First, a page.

Most expats who violate labor laws in Qatar aren’t aware of them, the director of the Search and Follow Up Department of the Ministry of Interior, which tracks and takes action against such offenders, has told the Peninsula.
“The law says every expatriate worker should do the job for which he has been brought in and he is not allowed to do other jobs,” said Col. Nasser Mohammed Al Sayed, who described to the newspaper his team’s efforts at weeding out violators and laid out a labyrinth of rules regarding residency in Qatar.
Here are some highlights:
- If expats face any problem, they should go to the MOI. “We will help solve the issue. But if one violates the law, he will become part of the targeted group.” Fines and deportation are usually the penalties for violating the law.
- People who come to Qatar and stay for for six months or more without obtaining a residence permit will be deported immediately if they are caught because their stay is illegal. They will also be made to pay a fine for overstaying.
- Anyone coming to Qatar seeking a residence permit should start the procedures within seven days of the date of entry. There is a three-month grace period for completing the procedures and anyone who exceeds this limit should have to pay the fine.
- Those who come to Qatar on one-month visitor visas must leave the country before it expires, or will have to pay a QR200/day fine for overstaying. Those who don’t pay the fine will not be allowed back in the country.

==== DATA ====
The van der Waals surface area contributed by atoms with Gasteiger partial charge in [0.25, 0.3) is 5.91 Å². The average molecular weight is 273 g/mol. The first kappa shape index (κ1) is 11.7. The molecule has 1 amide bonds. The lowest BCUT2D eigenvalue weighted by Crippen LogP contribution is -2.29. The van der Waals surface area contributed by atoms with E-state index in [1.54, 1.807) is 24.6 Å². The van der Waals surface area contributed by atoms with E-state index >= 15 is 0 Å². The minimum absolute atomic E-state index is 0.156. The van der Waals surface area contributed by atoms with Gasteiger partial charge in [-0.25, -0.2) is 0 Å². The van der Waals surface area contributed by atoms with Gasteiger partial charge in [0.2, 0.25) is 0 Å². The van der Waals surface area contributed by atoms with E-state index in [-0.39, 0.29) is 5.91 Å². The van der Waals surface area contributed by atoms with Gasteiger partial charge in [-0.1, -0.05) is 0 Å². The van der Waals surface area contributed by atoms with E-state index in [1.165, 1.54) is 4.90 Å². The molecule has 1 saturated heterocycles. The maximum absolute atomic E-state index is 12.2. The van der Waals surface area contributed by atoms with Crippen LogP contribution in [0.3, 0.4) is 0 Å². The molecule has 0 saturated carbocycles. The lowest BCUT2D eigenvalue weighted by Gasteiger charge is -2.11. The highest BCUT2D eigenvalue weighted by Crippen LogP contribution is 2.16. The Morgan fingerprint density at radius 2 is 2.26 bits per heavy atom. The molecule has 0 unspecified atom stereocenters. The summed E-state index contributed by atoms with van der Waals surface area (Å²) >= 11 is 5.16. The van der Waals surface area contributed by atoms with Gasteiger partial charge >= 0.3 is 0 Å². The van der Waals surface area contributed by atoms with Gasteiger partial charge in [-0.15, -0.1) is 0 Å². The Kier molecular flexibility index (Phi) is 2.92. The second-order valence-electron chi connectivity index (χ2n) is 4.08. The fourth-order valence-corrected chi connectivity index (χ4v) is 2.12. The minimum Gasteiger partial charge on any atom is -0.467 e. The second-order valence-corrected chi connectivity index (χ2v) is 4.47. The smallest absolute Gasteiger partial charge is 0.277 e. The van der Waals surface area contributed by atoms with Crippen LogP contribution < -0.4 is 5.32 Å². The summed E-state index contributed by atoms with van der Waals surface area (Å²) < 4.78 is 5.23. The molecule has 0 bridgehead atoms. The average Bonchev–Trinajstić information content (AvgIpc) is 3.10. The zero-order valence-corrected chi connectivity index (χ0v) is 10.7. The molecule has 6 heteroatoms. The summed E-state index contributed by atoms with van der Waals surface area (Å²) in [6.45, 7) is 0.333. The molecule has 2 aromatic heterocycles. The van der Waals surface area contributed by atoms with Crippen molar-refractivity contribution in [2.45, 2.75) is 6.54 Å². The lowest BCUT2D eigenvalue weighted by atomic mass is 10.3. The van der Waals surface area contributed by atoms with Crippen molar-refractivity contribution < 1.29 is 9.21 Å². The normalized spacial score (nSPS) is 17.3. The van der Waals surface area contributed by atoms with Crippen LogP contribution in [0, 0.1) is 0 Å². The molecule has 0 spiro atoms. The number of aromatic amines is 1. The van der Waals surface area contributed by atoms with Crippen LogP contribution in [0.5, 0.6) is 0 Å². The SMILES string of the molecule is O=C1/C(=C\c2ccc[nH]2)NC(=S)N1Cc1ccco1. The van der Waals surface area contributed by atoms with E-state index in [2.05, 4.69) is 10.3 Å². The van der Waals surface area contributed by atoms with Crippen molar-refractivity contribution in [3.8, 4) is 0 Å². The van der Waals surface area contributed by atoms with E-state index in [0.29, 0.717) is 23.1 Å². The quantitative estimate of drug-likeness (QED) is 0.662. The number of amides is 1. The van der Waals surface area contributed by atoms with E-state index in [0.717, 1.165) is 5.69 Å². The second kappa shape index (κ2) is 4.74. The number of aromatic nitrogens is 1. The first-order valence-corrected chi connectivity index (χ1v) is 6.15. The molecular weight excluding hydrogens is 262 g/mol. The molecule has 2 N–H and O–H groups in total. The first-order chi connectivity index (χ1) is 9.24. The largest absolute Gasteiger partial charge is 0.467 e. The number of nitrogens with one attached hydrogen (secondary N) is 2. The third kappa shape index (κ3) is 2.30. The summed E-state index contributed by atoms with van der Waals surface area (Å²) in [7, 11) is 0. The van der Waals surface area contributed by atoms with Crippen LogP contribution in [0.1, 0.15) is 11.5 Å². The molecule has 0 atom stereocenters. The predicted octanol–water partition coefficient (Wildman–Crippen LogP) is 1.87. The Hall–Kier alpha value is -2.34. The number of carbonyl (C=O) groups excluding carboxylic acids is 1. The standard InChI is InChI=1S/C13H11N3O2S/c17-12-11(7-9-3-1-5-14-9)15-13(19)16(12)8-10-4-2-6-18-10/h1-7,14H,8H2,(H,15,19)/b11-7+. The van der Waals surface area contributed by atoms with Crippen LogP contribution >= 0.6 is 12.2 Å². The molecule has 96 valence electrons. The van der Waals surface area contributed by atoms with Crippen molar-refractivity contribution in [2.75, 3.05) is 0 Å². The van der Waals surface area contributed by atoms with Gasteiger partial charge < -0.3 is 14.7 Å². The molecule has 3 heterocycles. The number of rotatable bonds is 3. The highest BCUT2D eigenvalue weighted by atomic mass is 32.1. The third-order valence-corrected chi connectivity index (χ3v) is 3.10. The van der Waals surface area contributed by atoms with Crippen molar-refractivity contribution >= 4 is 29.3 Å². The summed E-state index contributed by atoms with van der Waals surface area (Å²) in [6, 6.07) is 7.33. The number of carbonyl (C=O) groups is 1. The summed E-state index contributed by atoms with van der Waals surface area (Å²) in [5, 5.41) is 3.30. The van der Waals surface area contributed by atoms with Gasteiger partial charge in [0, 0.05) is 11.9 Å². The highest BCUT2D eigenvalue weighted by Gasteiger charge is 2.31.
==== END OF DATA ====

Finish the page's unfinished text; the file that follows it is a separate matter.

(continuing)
- When conducting inspections, the MOI has begun using a handheld device. “Using fingerprints, the device can give all data about a person in 20 seconds and we can know if he has a valid RP or he has run away from his sponsor.”
- The MOI will not enter private homes to search for runaway workers without permission from the Public Prosecution.
- The number of detainees housed in MOI facilities “is difficult to give accurate data about… because the movement is continuous and their departure is immediate. Our offices are working 24 hours, seven days a week with no holidays or weekly day off.” The official added that the MOI is expanding its facilities to extend to female detainees, and that inmates “eat three meals daily from the best restaurants.” There are also sports facilities and free laundry and barber services.
- In terms of court procedures, expats have a right to appeal decisions made against them. Those with children in school may be allowed to stay through the school year before being deported. And those who are married may have their spouse visit them in detention for up to two hours a week.
Read the full interview in the Peninsula here.
Credit: Photo by wasapninworld